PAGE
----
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Combined Antiplatelet and Anticoagulant Therapy Decreases Rate of Thrombosis and Prolongs Time to Recurrence in Patients with Antiphospholipid Syndrome
March 10, 2017-Hong Kong, China — Combined antiplatelet and anticoagulant therapy forpatients with antiphospholipid syndrome presenting with arterial events, vs antiplatelet oranticoagulant therapy alone, may prolong time to thrombosis and overall decrease thrombosisrecurrence significantly.
This preliminary finding of a retrospective database analysis was reported at the 58th AnnualMeeting of the American Society of Hematology, from December 3 – 6.
Maria Teresa DeSancho, MD, MSc, of Weill Cornell Medical College, New York, explained thatthe management of patients with antiphospholipid syndrome presenting with arterial thrombosisremains controversial.
“I often see relatively young patients with antiphospholipid syndrome in my practice,” she said.“They present with arterial thrombosis, mostly stroke or transient ischaemic attack. It is difficultto tell a young patient that he or she needs to commit to taking blood thinners for the long term.It is much easier to take aspirin instead.”
No prospective studies have demonstrated the superiority of high- over moderate-intensityanticoagulation with vitamin K antagonists over antiplatelet agents.
The Antiphospholipid Antibodies and Stroke Study showed that, among patients with ischaemicstroke, the lupus anticoagulant or anticardiolipin antibodies did not predict either increased riskof subsequent vascular occlusive events over 2 years or a distinct response to aspirin or vitaminK antagonists.
Dr DeSancho and colleagues set out to evaluate recurrent thrombosis in patients withantiphospholipid syndrome presenting with arterial thrombosis that were treated with eitherantiplatelet and/or anticoagulant therapy.
Using a single-center and a multicenter antiphospholipid antibody database, Dr. DeSancho and coinvestigators collected demographic and clinical data of patients with antiphospholipidsyndrome who presented with arterial thrombosis.Evaluated data included gender; age; ethnicity; cardiovascular risk factors (hypertension,smoking, hyperlipidaemia, diabetes, and family history of early cardiovascular disease); type ofantiphospholipid antibodies; and treatment modalities (antiplatelet and/or anticoagulant).Cardiovascular risk factors were available only for patients seen at the single center.
The primary outcome was rate of thrombosis and time to thrombosis recurrence. Kaplan-Meiercurves were used to estimate the time at which one fifth of patients were expected to suffer asecond thrombosis.
A total of 139 patients was identified, 92 (66.2%) of whom were females. Median patient agewas 42 (range 18 - 84) years.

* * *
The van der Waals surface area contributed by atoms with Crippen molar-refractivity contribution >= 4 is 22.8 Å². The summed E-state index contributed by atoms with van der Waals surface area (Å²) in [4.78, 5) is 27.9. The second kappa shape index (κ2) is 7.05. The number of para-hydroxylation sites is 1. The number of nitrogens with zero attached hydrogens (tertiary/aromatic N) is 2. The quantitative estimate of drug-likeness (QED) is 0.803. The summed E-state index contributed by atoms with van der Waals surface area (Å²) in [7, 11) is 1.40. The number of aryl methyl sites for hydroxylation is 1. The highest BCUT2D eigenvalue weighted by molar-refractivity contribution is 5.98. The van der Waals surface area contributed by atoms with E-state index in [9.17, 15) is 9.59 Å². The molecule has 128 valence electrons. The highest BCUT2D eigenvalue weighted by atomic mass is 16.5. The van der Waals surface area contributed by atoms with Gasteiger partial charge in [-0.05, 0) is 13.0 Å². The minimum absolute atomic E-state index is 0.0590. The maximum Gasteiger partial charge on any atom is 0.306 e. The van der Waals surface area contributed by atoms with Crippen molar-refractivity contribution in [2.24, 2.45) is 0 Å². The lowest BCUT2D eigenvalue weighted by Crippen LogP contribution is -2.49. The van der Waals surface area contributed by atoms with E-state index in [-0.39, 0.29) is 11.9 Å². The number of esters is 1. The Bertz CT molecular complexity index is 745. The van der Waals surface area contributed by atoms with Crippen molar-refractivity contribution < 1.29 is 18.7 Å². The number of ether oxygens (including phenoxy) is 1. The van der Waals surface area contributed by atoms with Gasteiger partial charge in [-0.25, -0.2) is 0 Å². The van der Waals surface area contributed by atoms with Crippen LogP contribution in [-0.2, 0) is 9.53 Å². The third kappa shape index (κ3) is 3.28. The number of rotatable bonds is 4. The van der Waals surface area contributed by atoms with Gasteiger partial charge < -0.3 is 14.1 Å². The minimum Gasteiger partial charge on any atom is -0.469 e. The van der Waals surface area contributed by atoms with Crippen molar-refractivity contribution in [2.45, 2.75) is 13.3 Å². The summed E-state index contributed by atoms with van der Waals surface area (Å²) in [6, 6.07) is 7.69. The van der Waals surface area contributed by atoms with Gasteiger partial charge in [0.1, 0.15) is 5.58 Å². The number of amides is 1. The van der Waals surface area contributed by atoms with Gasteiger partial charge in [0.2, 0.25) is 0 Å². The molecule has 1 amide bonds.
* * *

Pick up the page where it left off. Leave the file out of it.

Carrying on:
The majority of patients [n=85 (61.2%)] were Caucasian, 19 (13.7%) were Hispanic, 13 (9.4%)were Asian, six (4.3%) were black, and one (0.7%) was Middle Eastern. Median follow-up timefrom initial thrombosis was 4.24 years.
Thirtyseven (27.3%) patients were treated with anticoagulants, 43 (30.9%) with antiplateletagents, and 58 (41.7%) with a combination of both.
Median age at initial thrombosis was 37, 46, and 42 for the anticoagulant, antiplatelet, andcombined therapies, respectively.
The median number of cardiovascular risk factors and the presence of triple positivity for theantiphospholipid antibodies were similar in the three groups.
Initial thromboses were observed in cardiac, cerebral, and other arteries with cerebral thrombosisbeing the most common clinical manifestation. The only major difference across groups was inpatients presenting with coronary artery events, who were more likely taking antiplatelet agents.
Overall, 29 patients had a recurrent thrombotic event with 9 (23.7%) in the anticoagulant, 16(37.2%) in the antiplatelet, and 4 (6.9%) in the combination therapy group. Overall, the timeestimated for 20% of patients to experience recurrent thrombosis was 3.4, 7,3 and 16.3 years forpatients in the antiplatelet, anticoagulant, and combined therapy respectively.
Compared to those on anticoagulants, the hazard ratio of patients on antiplatelet medications was2.1-fold higher, however though due to low power, the difference was marginally significant(95% confidence interval 0.90, 4.7, P = .09).
Those on combination therapy were at a 70% lower hazard of a recurrent event (hazard ratio0.30; 95% confidence interval 0.08, 0.83; P < .025).
Dr DeSancho concluded that combined antiplatelet and anticoagulation therapy for patients withantiphospholipid syndrome presenting with arterial events, vs antiplatelet or anticoagulanttherapy alone, may decrease rate of thrombosis and prolong the time to thrombosis recurrence.
“It appears that using both an anticoagulant plus an antiplatelet agent is superior,” she said. “The results need to be taken with caution, however, since this was a retrospective study and we donot have information regarding compliance with either treatment.”
She added, “The ideal scenario will be to design a multicentre, randomised, controlledcomparison of dual antithrombotic therapy (warfarin international normalised ratio 2 - 3) +aspirin 81 mg vs anticoagulation with warfarin alone (international normalised ratio 2 -3). It willbe important to make sure that the international normalised ratio is maintained in the therapeutic range.”